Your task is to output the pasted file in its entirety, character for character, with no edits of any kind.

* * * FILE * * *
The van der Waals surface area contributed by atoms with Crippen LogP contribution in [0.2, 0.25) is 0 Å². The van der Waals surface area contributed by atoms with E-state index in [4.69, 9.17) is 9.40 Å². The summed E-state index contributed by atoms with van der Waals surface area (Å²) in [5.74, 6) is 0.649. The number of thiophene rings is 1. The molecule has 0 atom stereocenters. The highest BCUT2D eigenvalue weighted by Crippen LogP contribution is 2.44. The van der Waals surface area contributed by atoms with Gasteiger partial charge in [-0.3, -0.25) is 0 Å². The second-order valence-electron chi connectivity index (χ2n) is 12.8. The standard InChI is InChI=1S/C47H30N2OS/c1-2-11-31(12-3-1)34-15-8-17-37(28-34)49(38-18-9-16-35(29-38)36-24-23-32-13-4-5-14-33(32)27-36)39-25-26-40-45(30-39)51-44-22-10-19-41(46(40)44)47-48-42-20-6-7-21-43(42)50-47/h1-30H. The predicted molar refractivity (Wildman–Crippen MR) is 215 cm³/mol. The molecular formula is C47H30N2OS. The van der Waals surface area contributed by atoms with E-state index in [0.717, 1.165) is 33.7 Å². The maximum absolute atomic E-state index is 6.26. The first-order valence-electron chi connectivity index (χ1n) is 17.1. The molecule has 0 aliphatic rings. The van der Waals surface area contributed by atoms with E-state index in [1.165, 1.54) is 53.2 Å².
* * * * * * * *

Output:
The van der Waals surface area contributed by atoms with Crippen LogP contribution in [0.2, 0.25) is 0 Å². The van der Waals surface area contributed by atoms with E-state index in [4.69, 9.17) is 9.40 Å². The summed E-state index contributed by atoms with van der Waals surface area (Å²) in [5.74, 6) is 0.649. The number of thiophene rings is 1. The molecule has 0 atom stereocenters. The highest BCUT2D eigenvalue weighted by Crippen LogP contribution is 2.44. The van der Waals surface area contributed by atoms with Gasteiger partial charge in [-0.3, -0.25) is 0 Å². The second-order valence-electron chi connectivity index (χ2n) is 12.8. The standard InChI is InChI=1S/C47H30N2OS/c1-2-11-31(12-3-1)34-15-8-17-37(28-34)49(38-18-9-16-35(29-38)36-24-23-32-13-4-5-14-33(32)27-36)39-25-26-40-45(30-39)51-44-22-10-19-41(46(40)44)47-48-42-20-6-7-21-43(42)50-47/h1-30H. The predicted molar refractivity (Wildman–Crippen MR) is 215 cm³/mol. The molecular formula is C47H30N2OS. The van der Waals surface area contributed by atoms with E-state index in [0.717, 1.165) is 33.7 Å². The maximum absolute atomic E-state index is 6.26. The first-order valence-electron chi connectivity index (χ1n) is 17.1. The molecule has 0 aliphatic rings. The van der Waals surface area contributed by atoms with E-state index in [1.165, 1.54) is 53.2 Å².